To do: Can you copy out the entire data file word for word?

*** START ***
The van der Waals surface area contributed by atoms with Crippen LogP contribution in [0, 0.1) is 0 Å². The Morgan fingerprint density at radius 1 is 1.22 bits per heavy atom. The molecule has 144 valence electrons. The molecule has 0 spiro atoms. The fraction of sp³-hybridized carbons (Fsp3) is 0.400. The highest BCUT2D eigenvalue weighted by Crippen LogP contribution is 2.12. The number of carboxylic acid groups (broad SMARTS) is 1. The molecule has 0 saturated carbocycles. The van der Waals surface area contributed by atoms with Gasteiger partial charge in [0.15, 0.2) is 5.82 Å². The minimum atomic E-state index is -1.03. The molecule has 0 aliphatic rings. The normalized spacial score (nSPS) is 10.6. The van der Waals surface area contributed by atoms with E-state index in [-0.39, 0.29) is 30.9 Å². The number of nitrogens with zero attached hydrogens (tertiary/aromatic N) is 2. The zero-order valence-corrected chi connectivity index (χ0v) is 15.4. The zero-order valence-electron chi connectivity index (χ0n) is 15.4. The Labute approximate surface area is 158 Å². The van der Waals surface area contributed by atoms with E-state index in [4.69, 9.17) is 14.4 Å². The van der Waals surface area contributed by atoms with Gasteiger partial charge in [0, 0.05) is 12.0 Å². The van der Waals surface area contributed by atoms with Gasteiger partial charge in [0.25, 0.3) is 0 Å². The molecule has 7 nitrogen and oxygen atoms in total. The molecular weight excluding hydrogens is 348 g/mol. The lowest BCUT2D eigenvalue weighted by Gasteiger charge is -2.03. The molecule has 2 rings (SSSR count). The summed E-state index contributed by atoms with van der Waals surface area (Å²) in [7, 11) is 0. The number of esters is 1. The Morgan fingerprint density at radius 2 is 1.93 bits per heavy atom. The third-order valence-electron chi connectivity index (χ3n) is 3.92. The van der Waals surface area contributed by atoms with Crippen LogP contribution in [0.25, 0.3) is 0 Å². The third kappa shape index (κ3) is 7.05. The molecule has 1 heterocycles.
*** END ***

The van der Waals surface area contributed by atoms with Crippen LogP contribution in [0, 0.1) is 0 Å². The Morgan fingerprint density at radius 1 is 1.22 bits per heavy atom. The molecule has 144 valence electrons. The molecule has 0 spiro atoms. The fraction of sp³-hybridized carbons (Fsp3) is 0.400. The highest BCUT2D eigenvalue weighted by Crippen LogP contribution is 2.12. The number of carboxylic acid groups (broad SMARTS) is 1. The molecule has 0 saturated carbocycles. The van der Waals surface area contributed by atoms with Gasteiger partial charge in [0.15, 0.2) is 5.82 Å². The minimum atomic E-state index is -1.03. The molecule has 0 aliphatic rings. The normalized spacial score (nSPS) is 10.6. The van der Waals surface area contributed by atoms with E-state index in [-0.39, 0.29) is 30.9 Å². The number of nitrogens with zero attached hydrogens (tertiary/aromatic N) is 2. The zero-order valence-corrected chi connectivity index (χ0v) is 15.4. The zero-order valence-electron chi connectivity index (χ0n) is 15.4. The Labute approximate surface area is 158 Å². The van der Waals surface area contributed by atoms with E-state index in [4.69, 9.17) is 14.4 Å². The van der Waals surface area contributed by atoms with Gasteiger partial charge in [0, 0.05) is 12.0 Å². The van der Waals surface area contributed by atoms with Gasteiger partial charge in [0.25, 0.3) is 0 Å². The molecule has 7 nitrogen and oxygen atoms in total. The molecular weight excluding hydrogens is 348 g/mol. The lowest BCUT2D eigenvalue weighted by Gasteiger charge is -2.03. The molecule has 2 rings (SSSR count). The summed E-state index contributed by atoms with van der Waals surface area (Å²) in [7, 11) is 0. The number of esters is 1. The Morgan fingerprint density at radius 2 is 1.93 bits per heavy atom. The third-order valence-electron chi connectivity index (χ3n) is 3.92. The van der Waals surface area contributed by atoms with Crippen LogP contribution in [0.25, 0.3) is 0 Å². The third kappa shape index (κ3) is 7.05. The molecule has 1 heterocycles.